NEW YORK — There were no kung fu fights, but big AOL Time Warner shareholders made it crystal clear Friday they’d like Steve Case and a few other directors off the board of the world’s biggest media company.
Yet the entire management-backed slate was re-elected as the conglom’s annual stockholder meeting morphed into a forum on corporate governance — testing the patience of a determinedly congenial Richard Parsons.
He would surely have liked to dwell on “The Matrix,” which went on to gross $136 million Thursday-Sunday. “That’s going to be huge –and that’s good news for all of us,” Parsons said, singling out Warner Bros. and HBO as the heart and profit center of the giant company.
Event took place in Landsdowne, Va., the heart of AOL country, not in Gotham, where it’s usually held. In what was likely a unique experience for Steve Case lately, the AOL founder got a standing ovation after brief remarks as he stepped down as chairman.
“Where are we? Are we in Virginia? Somehow I feel we’re not in New York,” joked Parsons, who will assume the chairman title. He greeted hundreds of shareholders as they walked in and took pains during Q&A to call them by their first names, even as they grilled the company for “hiding behind technical rules that deny shareholders a voice” on the board.
Shareholder meetings are notorious for drawing nut jobs and rabble-rousers who complain about everything from a CEO’s suit to the quality of the pastries in the lobby. But the AOL TW meet was coherent and steadily on message.
Who sits on boards and how they get there has become a hot-button issue among shareholder activists across all industries. They blame directors for rubber-stamping exorbitant compensation packages and questionable business decisions by executives who, in many cases, are friends and former colleagues.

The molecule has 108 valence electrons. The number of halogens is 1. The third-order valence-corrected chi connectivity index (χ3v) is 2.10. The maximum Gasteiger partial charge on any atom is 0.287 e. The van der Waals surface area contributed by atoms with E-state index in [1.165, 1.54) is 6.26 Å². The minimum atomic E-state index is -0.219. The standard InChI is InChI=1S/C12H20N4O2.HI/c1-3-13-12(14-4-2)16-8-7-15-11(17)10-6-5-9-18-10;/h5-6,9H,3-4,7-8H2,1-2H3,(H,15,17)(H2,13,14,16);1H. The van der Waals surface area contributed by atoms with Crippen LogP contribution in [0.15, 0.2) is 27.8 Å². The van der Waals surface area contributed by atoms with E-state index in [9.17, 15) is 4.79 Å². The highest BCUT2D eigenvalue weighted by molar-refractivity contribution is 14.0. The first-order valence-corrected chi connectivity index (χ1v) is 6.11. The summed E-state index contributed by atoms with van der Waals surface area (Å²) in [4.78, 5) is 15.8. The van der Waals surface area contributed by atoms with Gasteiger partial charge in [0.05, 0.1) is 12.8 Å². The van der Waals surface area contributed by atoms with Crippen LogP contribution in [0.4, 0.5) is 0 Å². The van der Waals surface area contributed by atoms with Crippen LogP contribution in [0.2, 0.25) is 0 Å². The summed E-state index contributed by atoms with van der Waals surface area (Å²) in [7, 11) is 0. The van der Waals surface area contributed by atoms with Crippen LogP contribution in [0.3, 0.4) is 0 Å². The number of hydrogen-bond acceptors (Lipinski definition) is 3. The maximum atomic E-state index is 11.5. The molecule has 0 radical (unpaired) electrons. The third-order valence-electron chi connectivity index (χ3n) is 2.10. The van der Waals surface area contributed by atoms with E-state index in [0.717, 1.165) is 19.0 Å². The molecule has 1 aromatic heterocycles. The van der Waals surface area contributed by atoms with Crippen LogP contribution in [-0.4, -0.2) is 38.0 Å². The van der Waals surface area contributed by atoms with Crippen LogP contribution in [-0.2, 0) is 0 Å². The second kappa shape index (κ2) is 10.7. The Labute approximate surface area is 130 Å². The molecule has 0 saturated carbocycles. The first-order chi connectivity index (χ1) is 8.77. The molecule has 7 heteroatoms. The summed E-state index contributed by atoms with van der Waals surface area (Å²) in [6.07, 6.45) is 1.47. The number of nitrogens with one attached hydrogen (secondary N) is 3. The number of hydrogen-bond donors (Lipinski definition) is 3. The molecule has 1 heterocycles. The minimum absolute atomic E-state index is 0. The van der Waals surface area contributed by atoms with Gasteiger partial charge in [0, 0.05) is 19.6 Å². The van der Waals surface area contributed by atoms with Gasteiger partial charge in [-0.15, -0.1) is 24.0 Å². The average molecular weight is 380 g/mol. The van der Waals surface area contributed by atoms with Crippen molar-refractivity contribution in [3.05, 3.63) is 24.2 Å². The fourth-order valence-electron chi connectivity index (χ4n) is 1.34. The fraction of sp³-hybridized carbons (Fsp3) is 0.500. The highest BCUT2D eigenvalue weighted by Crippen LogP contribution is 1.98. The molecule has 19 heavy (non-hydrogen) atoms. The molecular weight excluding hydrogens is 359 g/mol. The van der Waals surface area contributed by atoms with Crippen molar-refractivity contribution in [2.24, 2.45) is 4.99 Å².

Walt Disney’s board, long seen as handpicked by Michael Eisner, has been under fire for years. Vivendi Universal’s board was excoriated at the French conglom’s annual meeting in Paris last month. Now, it may be AOL Time Warner’s turn.
Companies present a list of director nominees in the so-called proxy statement mailed to stockholders each year before the annual meeting.
Shareholders can’t vote against a director; they can only vote yes or abstain. They can try to propose an opposition slate or individual, but the process, a proxy battle, is exceedingly costly — running over $1 million according to one pension fund that considered it — and complex.
“I don’t have the time for that. I’ve go to work,” said a portfolio manager who withheld his vote from Case in a protest move.
Case was re-elected to the board with a vote of 78%. Two former advisors, Miles Gilburne and Kenneth Novack, received, respectively, 65% and 82%. Other directors cleared 96% or 97% — numbers much more typical.
Parsons acknowledged to reporters after the meeting, “Numbers talk.” But, he said, “I can’t tell you what it means to the board.”
Reps of the American Federation of State, County and Municipal Employees at the meeting Friday said they asked the company to open up its proxy voluntarily and free of cost to qualified outside nominees. Parsons’ answer: The company doesn’t have to, so it won’t. AOL TW followed its own by-laws and existing SEC regulations, he said.
One fund manager said he’s convinced Case at least can be pressured to leave the board, just as was pushed to step down as chairman. “The heat works,” he said.
Case announced plans to leave management two month ago under intense pressure from shareholders and employees of the former Time Warner who blame him for a decimated stock, an army of lawsuits and federal probes of AOL’s accounting. For AOL shareholders, he arguably pulled off a miracle by hitching AOL to some stable assets before Internet stocks and AOL’s growth prospects crashed.
The last few years “have been difficult and disappointing, and nobody is happy about the stock price,” Case said. But he didn’t cry. Gerald Levin, the other architect of the AOL TW merger, was visibly teary at last year’s annual meeting, where he resigned as CEO.
Many on Wall Street credit Parsons with pulling the company out of financial and emotional trough by selling $2 billion worth of assets, putting new management in place and jetting around the country and the world to meet with employees to boost morale.